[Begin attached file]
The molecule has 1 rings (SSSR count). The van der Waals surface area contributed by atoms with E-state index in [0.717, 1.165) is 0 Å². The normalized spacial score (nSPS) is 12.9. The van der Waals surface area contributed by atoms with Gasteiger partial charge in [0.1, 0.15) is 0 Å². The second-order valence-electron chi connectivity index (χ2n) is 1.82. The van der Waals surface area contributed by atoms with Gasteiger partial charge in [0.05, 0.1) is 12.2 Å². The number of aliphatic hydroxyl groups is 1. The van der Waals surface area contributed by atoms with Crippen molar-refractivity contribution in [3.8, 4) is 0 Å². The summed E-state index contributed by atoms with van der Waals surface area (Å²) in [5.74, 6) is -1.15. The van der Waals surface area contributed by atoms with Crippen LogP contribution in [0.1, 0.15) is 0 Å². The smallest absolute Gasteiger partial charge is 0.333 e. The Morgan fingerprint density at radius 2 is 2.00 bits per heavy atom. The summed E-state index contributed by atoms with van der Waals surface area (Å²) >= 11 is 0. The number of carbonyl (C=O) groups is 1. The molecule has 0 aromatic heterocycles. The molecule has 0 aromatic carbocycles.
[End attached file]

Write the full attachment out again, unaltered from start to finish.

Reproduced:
The molecule has 1 rings (SSSR count). The van der Waals surface area contributed by atoms with E-state index in [0.717, 1.165) is 0 Å². The normalized spacial score (nSPS) is 12.9. The van der Waals surface area contributed by atoms with Gasteiger partial charge in [0.1, 0.15) is 0 Å². The second-order valence-electron chi connectivity index (χ2n) is 1.82. The van der Waals surface area contributed by atoms with Gasteiger partial charge in [0.05, 0.1) is 12.2 Å². The number of aliphatic hydroxyl groups is 1. The van der Waals surface area contributed by atoms with Crippen molar-refractivity contribution in [3.8, 4) is 0 Å². The summed E-state index contributed by atoms with van der Waals surface area (Å²) in [5.74, 6) is -1.15. The van der Waals surface area contributed by atoms with Crippen LogP contribution in [0.1, 0.15) is 0 Å². The smallest absolute Gasteiger partial charge is 0.333 e. The Morgan fingerprint density at radius 2 is 2.00 bits per heavy atom. The summed E-state index contributed by atoms with van der Waals surface area (Å²) >= 11 is 0. The number of carbonyl (C=O) groups is 1. The molecule has 0 aromatic heterocycles. The molecule has 0 aromatic carbocycles.